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Immanuel Kant Baltic Federal University: Modern University on Europe’s Border

Immanuel Kant Baltic Federal University: Modern University on Europe’s Border

Immanuel Kant Baltic Federal University (IKBFU) is located in Kaliningrad in Russia’s westernmost region. First Vice-Rector, Vice-Rector for Academic Affairs Irina Kuksa tells what the university can offer to international prospective students.

– How many international students study at the university?

– We have 381 foreign students studying at IKBFU at present; another 44 are taking preparatory courses. While understanding that this figure does not look impressive I wish to point out that 5.6 percent of international students is a decent share for a small university such as IKBFU. Plans are in place double their number within the next three years.

– What countries does a majority of international students come from?

– The region accommodating the university has been taking migrants due to its historical background. In the 1990s, it was a destination for settlers from former Soviet republics, including Kazakhstan. They must be telling their friends about the university now, also, people can find out about it through the grapevine, so the bulk of international students are from Kazakhstan. Latvian students make up IKBFU’s second largest international students’ community which is natural given the university location; Uzbeks and Lithuanians are the 3rd and 4th largest foreign communities, respectively. Generally speaking, countries of the Commonwealth of Independent States and Baltic States are best represented at our university. Recently, we’ve had an increasing inflow of students from India, China, Brazil, Columbia, Iran and Egypt.

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– Which countries’ students would you like to see at the university?

– We want to have more students from Baltic states. I’d say it is our mission. Students from Baltic countries find it advantageous to study at IKBFU; it is located in the same region which makes it easier to settle many issues concerning social and living conditions. We’re developing good relations with Latin American countries. IKBFU has several students from Brazil and Columbia; we wish to promote ties on that track.  We’re also interested in Southeast Asia taking a closer look at countries in the region. IKBFU plans to work with prospective students from India; we’ve already developed a programme in nursing care in English; this field is very popular in India. Incidentally, IKBFU is one of the few multidisciplinary universities offering this major.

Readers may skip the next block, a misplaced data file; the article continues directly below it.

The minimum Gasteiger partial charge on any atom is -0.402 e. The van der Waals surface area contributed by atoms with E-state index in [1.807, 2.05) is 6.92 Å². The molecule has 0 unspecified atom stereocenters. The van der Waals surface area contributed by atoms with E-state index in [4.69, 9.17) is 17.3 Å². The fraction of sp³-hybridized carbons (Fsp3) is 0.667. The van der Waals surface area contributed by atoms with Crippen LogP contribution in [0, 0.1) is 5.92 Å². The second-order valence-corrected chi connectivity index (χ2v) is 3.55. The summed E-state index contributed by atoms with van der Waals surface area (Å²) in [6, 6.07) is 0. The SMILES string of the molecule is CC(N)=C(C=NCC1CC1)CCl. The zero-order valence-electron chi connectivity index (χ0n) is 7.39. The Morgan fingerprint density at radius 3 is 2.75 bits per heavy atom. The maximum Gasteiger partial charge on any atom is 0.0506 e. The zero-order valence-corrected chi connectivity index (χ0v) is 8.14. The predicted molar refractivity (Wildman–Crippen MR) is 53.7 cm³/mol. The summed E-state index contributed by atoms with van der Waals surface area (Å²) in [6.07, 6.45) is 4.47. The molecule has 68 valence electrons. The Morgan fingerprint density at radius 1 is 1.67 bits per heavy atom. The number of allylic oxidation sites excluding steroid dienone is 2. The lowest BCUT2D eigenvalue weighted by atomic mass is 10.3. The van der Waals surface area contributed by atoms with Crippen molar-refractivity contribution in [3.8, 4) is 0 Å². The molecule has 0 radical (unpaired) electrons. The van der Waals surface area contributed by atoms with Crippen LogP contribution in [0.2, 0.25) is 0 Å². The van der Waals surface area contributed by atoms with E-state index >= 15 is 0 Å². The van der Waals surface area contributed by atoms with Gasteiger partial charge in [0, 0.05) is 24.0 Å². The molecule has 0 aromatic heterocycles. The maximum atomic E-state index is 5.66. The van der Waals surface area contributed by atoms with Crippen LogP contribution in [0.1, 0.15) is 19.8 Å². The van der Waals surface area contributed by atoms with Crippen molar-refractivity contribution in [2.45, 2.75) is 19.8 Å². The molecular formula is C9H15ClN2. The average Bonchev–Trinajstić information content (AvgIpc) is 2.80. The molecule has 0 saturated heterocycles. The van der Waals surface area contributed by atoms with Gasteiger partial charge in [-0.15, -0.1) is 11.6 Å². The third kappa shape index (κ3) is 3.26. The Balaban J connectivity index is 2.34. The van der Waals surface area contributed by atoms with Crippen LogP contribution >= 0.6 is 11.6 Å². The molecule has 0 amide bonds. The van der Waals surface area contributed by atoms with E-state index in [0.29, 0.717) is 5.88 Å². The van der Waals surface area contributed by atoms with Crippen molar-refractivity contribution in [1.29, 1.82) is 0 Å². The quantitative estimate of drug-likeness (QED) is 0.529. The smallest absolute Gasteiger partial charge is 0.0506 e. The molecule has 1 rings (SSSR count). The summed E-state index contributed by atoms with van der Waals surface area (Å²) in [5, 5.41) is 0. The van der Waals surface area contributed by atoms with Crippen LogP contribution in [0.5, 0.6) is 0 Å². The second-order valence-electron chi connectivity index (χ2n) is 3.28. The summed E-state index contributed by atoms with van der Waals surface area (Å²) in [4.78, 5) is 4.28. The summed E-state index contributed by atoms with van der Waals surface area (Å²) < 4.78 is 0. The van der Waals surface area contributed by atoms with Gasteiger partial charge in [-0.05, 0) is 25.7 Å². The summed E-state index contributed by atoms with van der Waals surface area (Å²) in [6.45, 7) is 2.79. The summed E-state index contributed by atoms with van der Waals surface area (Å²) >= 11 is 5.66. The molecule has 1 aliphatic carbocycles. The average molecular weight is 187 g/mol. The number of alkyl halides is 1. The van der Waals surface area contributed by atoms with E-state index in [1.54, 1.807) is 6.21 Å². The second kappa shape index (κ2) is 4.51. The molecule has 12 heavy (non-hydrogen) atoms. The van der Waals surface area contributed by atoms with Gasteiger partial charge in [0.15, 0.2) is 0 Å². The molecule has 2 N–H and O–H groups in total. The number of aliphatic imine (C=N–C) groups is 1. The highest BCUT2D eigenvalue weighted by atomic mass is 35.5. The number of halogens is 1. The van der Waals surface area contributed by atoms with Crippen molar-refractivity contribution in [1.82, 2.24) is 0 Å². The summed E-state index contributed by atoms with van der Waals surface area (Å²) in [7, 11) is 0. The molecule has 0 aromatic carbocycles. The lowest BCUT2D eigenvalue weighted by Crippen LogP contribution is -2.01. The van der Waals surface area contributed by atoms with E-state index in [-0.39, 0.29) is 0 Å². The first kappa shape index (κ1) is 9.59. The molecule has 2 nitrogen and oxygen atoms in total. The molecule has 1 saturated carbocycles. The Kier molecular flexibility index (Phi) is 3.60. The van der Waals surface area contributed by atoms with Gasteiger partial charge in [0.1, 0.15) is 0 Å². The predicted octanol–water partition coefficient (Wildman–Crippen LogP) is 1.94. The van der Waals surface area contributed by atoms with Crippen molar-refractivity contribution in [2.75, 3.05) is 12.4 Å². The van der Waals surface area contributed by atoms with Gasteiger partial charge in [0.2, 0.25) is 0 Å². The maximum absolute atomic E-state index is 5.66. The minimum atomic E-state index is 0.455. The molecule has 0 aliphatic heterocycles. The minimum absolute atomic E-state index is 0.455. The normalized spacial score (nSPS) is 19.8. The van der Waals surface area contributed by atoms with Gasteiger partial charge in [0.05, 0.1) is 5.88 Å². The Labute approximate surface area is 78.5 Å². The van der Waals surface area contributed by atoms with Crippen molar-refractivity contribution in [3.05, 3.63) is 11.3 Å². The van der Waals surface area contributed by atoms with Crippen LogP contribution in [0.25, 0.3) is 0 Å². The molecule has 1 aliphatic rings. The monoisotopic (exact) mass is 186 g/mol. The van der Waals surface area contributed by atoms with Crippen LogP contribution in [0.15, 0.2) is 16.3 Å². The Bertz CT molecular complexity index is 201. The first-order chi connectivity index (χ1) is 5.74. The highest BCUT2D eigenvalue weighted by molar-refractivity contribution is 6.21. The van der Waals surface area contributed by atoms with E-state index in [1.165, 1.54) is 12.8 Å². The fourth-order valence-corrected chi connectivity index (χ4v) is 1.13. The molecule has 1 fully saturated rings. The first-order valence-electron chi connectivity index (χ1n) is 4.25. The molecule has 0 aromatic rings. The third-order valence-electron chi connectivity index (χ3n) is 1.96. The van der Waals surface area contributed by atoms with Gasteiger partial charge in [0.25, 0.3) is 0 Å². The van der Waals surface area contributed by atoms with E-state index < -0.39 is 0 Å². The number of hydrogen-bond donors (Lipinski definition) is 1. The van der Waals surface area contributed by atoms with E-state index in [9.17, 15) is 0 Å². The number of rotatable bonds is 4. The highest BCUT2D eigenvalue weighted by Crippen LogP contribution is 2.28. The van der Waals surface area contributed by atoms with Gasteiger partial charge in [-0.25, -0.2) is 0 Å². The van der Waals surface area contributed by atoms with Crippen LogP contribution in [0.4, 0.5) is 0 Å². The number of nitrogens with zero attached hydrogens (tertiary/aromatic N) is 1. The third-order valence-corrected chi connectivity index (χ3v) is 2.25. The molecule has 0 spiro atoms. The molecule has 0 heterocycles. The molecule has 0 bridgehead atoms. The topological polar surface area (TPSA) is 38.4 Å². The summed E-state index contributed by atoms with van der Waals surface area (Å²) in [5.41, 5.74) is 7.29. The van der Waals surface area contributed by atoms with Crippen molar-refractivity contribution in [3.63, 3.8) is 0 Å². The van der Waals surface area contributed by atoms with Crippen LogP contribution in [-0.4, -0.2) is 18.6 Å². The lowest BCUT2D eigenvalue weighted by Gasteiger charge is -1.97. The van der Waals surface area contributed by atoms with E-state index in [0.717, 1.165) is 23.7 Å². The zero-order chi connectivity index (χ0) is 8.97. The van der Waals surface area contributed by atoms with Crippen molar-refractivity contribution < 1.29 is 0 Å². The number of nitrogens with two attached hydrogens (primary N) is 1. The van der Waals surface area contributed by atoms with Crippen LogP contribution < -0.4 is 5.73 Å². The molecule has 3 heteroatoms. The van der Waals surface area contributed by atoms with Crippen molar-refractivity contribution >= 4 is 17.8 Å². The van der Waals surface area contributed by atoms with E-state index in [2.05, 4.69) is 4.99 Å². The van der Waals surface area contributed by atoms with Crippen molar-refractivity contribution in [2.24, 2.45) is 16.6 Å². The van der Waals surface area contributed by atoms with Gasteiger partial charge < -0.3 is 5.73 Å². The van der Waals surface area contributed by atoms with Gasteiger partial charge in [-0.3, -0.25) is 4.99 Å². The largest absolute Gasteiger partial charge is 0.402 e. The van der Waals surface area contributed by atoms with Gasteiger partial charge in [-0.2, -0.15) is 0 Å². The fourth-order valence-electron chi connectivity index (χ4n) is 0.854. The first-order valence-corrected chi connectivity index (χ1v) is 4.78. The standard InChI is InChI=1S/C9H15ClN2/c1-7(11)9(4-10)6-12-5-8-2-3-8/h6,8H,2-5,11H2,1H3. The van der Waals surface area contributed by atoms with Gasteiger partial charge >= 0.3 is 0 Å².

– Is it a medical programme? 

– Yes, it is six-year doctor training programme; tuition in the first two years is fully in English; we’re launching the programme from 1 September. We are ready to enrol 45 people; however, the number of applicants has exceeded 100, so we roughly have two applicants competing for a place on this programme. IKBFU is on the list of universities approved by the Medical Council of India which will simplify the recognition of Indian students’ IKBFU diplomas in their home country. Prospective students from former Soviet republics, Brazil, China, and South Africa have displayed an interest in the programme.


– What other fields of study are popular with foreigners?

Aside from medical care, the top ten include liberal arts: linguistics, journalism, tourism, economics and law. Services for Oil and Gas Industry and Housing and Utilities Services are most sought-after engineering and technology fields. Transport process technologies “Logistics” and “Road Transportation Management” are popular as well. Bioengineering and Bioinformatics is a much needed major. Also, we plan to develop computer science as a promising discipline.

– Do you have programmes in English aside from Nursing Care?